The Enduring Appeal of Texas Hold ‘em
When I was a little girl, my father set up a family poker night every Sunday after our roast dinner. We played Cowboy, Spit in the Ocean, Low Ball, Acey-Deucy-One-Eyed-Jack and all sorts of other really fun games. Now, decades later, when I get together with my brothers or friends to play, they always want to play Texas Hold’em. Huh? But why, I cry.
Some card games have made such a significant impact that it seems as if they have been around forever. Texas Hold ‘em is one such game. Often called “the thinking man’s game,” this variation on poker had an unassuming start. As the name suggests, it originated in Texas, in a place called Robstown to be more exact, but even though it immediately recalls shoot-outs in the Wild West, Texas Hold ‘em is widely believed to have been invented during the early years of the 20th century.
Experts are still stumped as to who invented the game and the conditions that it emerged from (many card games throughout history were linked to popular culture and social interactions), but it remained in Texas until the mid to late 60s when it was first brought to and played in Las Vegas. Even though Texas Hold ‘em is a ubiquitous game now in Sin City, during its early days, it could only be played in one casino: the Golden Nugget in downtown Las Vegas. One of the seedier joints in the area, it didn’t attract any of the big-name high rollers, so the fate of this card game could’ve been quite different indeed.
As fate would have it, Texas Hold ‘em wouldn’t remain under the radar for too long! In 1971, it became the official game of choice for the main event of the prestigious World Series of Poker (WSOP) tournament. Established by father and son team Benny and Jack Binion just one year prior, the WSOP started as a modest tournament, but grew steadily over the years and now, thousands of the world’s best poker players compete in this event annually. Texas Hold ‘em has also risen in popularity and prominence to be the main game on the World Poker Tour as well as other leading poker tournaments like the European Poker Tour. The 2006 reboot of the James Bond franchise “Casino Royale” even cast Texas Hold ‘em in a leading role. In the original Ian Fleming novel, Bond has to play a game of baccarat to take down villain Le Chiffre; however, in this remake, Texas Hold ‘em is the game of choice for the nail-biting standoff between Daniel Craig’s Bond and Mads Mikkelsen’s Le Chiffre.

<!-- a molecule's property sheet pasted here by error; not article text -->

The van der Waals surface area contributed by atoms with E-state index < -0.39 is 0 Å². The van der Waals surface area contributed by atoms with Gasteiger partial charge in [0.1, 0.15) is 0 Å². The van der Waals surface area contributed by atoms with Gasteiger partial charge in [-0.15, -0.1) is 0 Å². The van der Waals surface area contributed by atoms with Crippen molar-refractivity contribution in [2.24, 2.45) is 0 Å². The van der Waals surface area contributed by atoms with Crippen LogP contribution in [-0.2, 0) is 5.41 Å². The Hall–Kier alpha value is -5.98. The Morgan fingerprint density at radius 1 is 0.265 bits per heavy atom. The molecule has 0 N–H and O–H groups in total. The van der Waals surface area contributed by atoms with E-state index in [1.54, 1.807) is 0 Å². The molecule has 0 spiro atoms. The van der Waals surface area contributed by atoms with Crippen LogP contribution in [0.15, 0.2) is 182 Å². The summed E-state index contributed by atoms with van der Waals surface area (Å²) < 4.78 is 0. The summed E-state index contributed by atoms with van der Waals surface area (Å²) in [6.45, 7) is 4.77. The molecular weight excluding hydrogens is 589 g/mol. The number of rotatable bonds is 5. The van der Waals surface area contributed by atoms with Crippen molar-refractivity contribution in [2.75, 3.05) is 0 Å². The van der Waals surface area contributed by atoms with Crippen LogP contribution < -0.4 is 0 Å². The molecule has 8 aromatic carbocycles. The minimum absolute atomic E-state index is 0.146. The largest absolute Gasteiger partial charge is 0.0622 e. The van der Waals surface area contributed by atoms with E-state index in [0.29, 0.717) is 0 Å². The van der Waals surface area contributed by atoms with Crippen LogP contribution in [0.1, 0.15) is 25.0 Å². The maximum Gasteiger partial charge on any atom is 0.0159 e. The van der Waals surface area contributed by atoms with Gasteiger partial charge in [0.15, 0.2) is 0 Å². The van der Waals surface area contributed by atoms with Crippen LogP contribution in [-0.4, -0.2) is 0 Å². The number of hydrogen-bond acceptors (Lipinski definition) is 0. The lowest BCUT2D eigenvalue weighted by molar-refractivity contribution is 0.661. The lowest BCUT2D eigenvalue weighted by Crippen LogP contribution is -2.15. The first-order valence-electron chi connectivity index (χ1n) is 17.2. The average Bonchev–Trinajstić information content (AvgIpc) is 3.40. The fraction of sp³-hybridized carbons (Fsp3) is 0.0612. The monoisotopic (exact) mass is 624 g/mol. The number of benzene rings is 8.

This poker variant also played a significant part in the rise of online poker and casino games. Back in 2003, the winner of the WSOP Main Event, Chris Moneymaker, qualified to participate in the tournament through an online game of Texas Hold ‘em and was the first player to do so. His $2.5 million-dollar prize money had a huge effect on the popularity and growth of online poker across the world, with keen casino enthusiasts eager to play this game online. Since those early days of the internet, as gaming technology developed so too have the ways to play Texas Hold ‘em. Although it’s still immensely popular as an “offline” game, nowadays, there are all sorts of exciting variations online like Split Hold ‘em from PokerStars, which puts an exciting twist on the classic no limit rule set.
Over the years, other variations of Texas Hold ‘em have begun to emerge in high-stakes casinos and local tournaments alike. Some of these include:
- Pineapple Poker – which is played the same as classic Texas Hold ‘em, except it starts with three cards instead of two.
- Crazy Pineapple – which starts the same as regular Pineapple Poker but calls for the third card to be discarded after the round following the flop.
- Omaha Hold ‘em (not to be confused with Omaha Hi-Lo) – which allows players to have four cards instead of two.
Even though it’s only been prominent in the card and gaming culture for a matter of decades, Texas Hold ‘em has had a significant impact and has transformed into a world-renowned, mainstream pursuit. Whether it’s played professionally and broadcast to global TV and online audiences or recreationally at home with a classic deck of cards, many people continue to enjoy and participate in this game. It may have had humble beginnings, but it’s safe to say that Texas Hold ‘em is a game that will continue to be played for many years to come.
Top Photo: by Pfc. Medina Ayala-Lo, License Public Domain